NASA launches Chicago scientists data-collecting instrument on StardustBy Steve Koppes
A University of Chicago instrument is riding shotgun on the first spacecraft designed to return a sample of a comet to Earth. The instrument, launched aboard NASAs Stardust spacecraft on Feb. 7, is working properly and has already begun collecting data.
Stardust will be blasted with a hail of dust particles traveling nearly four miles per second as the spacecraft approaches within 93 miles of Comet Wild-2 (pronounced Vilt-2) in 2004. The main body of the spacecraft will be protected from the dust by a special shield called the bumper shield. The detectors for Chicagos Dust Flux Monitor Instrument, or DFMI, are mounted on the front of the bumper shield. There, they will be exposed to the full force of the dust flux to measure the size of dust particles the spacecraft encounters and map their distribution around the comets nucleus, said Anthony Tuzzolino, Senior Scientist at Chicagos Laboratory for Astrophysics & Space Research.
The DFMI registered three impact events during its first week of operation, which began Feb. 19. But it is possible the instrument was triggered by Stardusts attitude control thrusters rather than by dust particles, Tuzzolino said.
The Chicago instrument was not originally part of the Stardust mission. Noel Hinners, vice president of Lockheed Martin Astronautics, suggested its addition to provide rapid measurement of the dust density around the comet to help engineers and flight controllers assess the health and safety of the spacecraft as it approaches the comet. Ben Clark, also of Lockheed Martin, led the effort to find a way to integrate the experiment and the spacecraft, the design for which was already nearly complete.
Our instrument performs an important health-hazard function, said Tuzzolino. Conditions may seem far more hazardous than we thought as we approach the comet. If so, DFMI data will warn mission controllers that it is time to take protective measures for the spacecraft.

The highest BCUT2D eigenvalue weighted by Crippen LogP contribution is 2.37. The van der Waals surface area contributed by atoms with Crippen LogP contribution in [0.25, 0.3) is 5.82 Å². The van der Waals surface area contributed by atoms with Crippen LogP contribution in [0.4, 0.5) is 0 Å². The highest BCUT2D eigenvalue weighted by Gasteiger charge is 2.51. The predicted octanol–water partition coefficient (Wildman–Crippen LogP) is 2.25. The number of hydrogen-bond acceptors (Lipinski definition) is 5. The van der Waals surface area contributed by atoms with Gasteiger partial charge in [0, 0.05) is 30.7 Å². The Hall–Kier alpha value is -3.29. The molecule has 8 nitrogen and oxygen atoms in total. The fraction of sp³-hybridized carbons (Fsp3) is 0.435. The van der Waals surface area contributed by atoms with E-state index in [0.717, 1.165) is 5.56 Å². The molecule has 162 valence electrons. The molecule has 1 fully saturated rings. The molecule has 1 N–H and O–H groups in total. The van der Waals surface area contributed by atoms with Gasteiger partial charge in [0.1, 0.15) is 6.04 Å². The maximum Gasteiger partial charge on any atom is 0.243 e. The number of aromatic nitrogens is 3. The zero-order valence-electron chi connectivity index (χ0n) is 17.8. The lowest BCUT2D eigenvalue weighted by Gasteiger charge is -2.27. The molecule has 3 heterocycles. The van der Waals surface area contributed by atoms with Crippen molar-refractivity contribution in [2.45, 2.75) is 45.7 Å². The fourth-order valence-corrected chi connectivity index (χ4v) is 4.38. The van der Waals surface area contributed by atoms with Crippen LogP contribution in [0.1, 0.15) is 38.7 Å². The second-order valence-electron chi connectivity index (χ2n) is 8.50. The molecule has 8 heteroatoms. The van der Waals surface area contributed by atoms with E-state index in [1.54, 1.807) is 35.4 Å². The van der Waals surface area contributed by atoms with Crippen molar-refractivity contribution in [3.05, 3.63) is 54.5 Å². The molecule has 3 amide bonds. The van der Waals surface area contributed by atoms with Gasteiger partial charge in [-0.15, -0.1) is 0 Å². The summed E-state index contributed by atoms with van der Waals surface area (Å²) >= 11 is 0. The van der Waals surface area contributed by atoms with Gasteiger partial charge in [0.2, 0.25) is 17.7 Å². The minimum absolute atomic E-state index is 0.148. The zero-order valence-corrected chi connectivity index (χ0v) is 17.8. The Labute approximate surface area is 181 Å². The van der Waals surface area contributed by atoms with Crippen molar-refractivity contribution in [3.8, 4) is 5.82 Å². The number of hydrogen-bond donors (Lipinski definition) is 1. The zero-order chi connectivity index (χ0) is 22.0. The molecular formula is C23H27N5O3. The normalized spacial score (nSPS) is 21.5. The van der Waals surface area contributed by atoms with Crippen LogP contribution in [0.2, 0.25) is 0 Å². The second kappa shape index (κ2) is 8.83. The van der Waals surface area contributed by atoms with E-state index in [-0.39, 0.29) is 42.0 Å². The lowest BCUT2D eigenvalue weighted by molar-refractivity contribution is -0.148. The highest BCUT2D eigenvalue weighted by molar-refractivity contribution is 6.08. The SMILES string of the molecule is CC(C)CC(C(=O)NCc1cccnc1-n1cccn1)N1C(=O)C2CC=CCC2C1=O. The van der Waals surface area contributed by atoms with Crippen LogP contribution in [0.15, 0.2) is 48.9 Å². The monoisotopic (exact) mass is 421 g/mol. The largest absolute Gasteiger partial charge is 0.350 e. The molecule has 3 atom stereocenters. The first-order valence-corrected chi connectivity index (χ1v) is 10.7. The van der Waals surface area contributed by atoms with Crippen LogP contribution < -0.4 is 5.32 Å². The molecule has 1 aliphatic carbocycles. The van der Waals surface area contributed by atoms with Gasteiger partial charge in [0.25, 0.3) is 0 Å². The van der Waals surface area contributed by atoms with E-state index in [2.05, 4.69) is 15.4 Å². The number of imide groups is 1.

Scientists also will correlate the DFMIs data with the samples Stardust will collect and return to Earth in 2006.
The other instruments aboard Stardust include a camera to take detailed photographs of the comets surface features and the Cometary and Interstellar Dust Analyzer, which will analyze the composition of the comets dust particles.
The DFMI consists of an electronics box, two detectors mounted on the front of the spacecrafts bumper shield and two acoustic sensors, measurements from which will be analyzed by a team headed by professor J.A.M. McDonnell of the University of Kent in England.
The detectors consist of a polarized plastic material similar to Saran wrap. The material generates an electrical pulse when hit by small, high-speed particles, even those many times smaller than a sand grain.
The two acoustic sensors are embedded between layers of the shield that protects the spacecraft from impacting dust particles. The acoustic sensors will be triggered by a large impact particle that hits the shield anywhere, said LASR Senior Scientist Bruce McKibben.
Stardust will meet Comet Wild-2 at a distance of 242 million miles from Earth, following a flight trajectory that will loop twice around the sun. The spacecraft will loop once more around the sun after its comet encounter on the way back to Earth.
The trajectory will take Stardust close to several meteor streams that the DFMI may be able to detect. The DFMI may also be able to detect particles of interstellar dust, which NASAs Ulysses spacecraft recently discovered streaming into the solar system.
There is a chance that we can identify the trajectory of incoming particles that must have come from interstellar space, said John Simpson, the Arthur Holly Compton Distinguished Service Professor Emeritus in Physics. This is matter that is involved in the origin of the solar system itself.
The $350,000 DFMI was funded by NASA.